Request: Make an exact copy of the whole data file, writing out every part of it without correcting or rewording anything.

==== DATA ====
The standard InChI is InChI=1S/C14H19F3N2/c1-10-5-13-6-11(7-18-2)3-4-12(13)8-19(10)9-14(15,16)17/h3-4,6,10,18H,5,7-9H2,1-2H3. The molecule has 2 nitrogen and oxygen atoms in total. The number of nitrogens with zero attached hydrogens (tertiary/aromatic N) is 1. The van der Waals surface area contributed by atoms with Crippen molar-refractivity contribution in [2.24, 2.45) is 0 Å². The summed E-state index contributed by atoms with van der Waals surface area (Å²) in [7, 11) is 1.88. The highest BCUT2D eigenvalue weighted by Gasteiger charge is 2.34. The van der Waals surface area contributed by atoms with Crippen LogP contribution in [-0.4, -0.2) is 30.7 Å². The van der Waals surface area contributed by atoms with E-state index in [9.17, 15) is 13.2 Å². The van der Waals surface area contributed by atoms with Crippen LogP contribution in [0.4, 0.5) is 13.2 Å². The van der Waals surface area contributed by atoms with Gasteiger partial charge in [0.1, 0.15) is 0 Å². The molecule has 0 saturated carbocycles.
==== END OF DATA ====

The standard InChI is InChI=1S/C14H19F3N2/c1-10-5-13-6-11(7-18-2)3-4-12(13)8-19(10)9-14(15,16)17/h3-4,6,10,18H,5,7-9H2,1-2H3. The molecule has 2 nitrogen and oxygen atoms in total. The number of nitrogens with zero attached hydrogens (tertiary/aromatic N) is 1. The van der Waals surface area contributed by atoms with Crippen molar-refractivity contribution in [2.24, 2.45) is 0 Å². The summed E-state index contributed by atoms with van der Waals surface area (Å²) in [7, 11) is 1.88. The highest BCUT2D eigenvalue weighted by Gasteiger charge is 2.34. The van der Waals surface area contributed by atoms with Crippen LogP contribution in [-0.4, -0.2) is 30.7 Å². The van der Waals surface area contributed by atoms with E-state index in [9.17, 15) is 13.2 Å². The van der Waals surface area contributed by atoms with Crippen LogP contribution in [0.4, 0.5) is 13.2 Å². The van der Waals surface area contributed by atoms with Gasteiger partial charge in [0.1, 0.15) is 0 Å². The molecule has 0 saturated carbocycles.